The conference “Rule of Law: what should Bulgarians expect from the EU and what should the EU expect from Bulgaria?”, held on 5 November 2021 at the National Palace of Culture in Sofia at the initiative of Irish left-wing MEP Clare Daly, concluded that the European Commission is complicit in law-breaking in the EU because it neither reports effectively through its monitoring mechanism nor stops EU funding for governments committing such violations. And in our country in particular, the EC’s rule of law monitoring mechanism “does not reflect systemic and entrenched problems” in this area and is therefore “surprisingly ineffective in protecting the rights of Bulgarian citizens,” according to a report presented at the conference.
Clare Daly, who became popular in Bulgaria when she personally came to Sofia to support last year’s protests against the GERB government, has now also personally addressed Bulgarian society in her opening speech, stressing that solving the problems in our country is primarily in our hands. “The real power that can fight against the oligarchic mafia in the country – this is the power of society. I believe that you are the ones who will give a new direction to this project. We hope, we have high hopes that this will happen. We are now part of the example of how to build a better future for Bulgarian citizens”, stressed Clare Daly.
She also pointed out that Bulgaria’s situation is not an exception and that “for years there have been systemic problems with the rule of law, there have been violations of European rights across the EU”. The MEP stressed, “The European Commission has not only failed to act, but has been complicit in these violations, with EU funding. We believe that the Commission has failed to address these challenges and these systematic violations of the rule of law and has failed to protect human rights.”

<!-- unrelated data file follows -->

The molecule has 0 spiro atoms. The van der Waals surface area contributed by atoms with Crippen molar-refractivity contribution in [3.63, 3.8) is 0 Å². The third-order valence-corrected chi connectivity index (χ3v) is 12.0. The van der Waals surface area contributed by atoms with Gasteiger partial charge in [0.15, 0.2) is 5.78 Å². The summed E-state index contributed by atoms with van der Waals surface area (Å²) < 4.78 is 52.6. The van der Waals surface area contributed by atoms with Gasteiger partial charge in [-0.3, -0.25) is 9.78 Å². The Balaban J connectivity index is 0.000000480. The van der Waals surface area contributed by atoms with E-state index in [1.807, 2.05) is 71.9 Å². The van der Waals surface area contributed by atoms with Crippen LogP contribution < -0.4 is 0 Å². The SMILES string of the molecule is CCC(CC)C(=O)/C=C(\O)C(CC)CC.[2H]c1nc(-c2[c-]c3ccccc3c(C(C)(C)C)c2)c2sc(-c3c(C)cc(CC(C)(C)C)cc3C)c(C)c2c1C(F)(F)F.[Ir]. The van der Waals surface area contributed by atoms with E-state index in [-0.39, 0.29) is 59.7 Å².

Bulgaria actively supported the processes that led to Zaev’s downfall and the expected coming to power in Skopje of a new majority
This article was published on The Foreign Insider on 1 November 2021.
The Social Democratic Union of neighbouring Macedonia, led by Prime Minister Zoran Zaev, lost the race for mayor of the capital Skopje.
Skopje’s incumbent mayor, Petre Shilegov, trailed significantly behind Danela Arsovska, who was backed by the opposition VMRO-DPMNE party. VMRO-DPMNE candidates also won in other key North Macedonian cities such as Ohrid, Bitola, Resen, Gevgelija and Kratovo.
In Ohrid and Bitola, voter turnout reached over 60%. The battle for Skopje became a kind of “Stalingrad” for both North Macedonian Prime Minister Zoran Zaev and the leader of the main opposition party VMRO-DPMNE – Christian Mitskoski.
In the end, Arsovska won by 28,000 votes over Shilegov. She will also be the first woman mayor of Skopje, 30 years after North Macedonia broke away from the former Yugoslavia and embarked on the road to independence.
The run-off was the most hotly contested part of the local elections.
The main mistake of Prime Minister Zaev and the ruling SDSM party was to play the Bulgarian card and announce that Danela Arsovska has Bulgarian citizenship.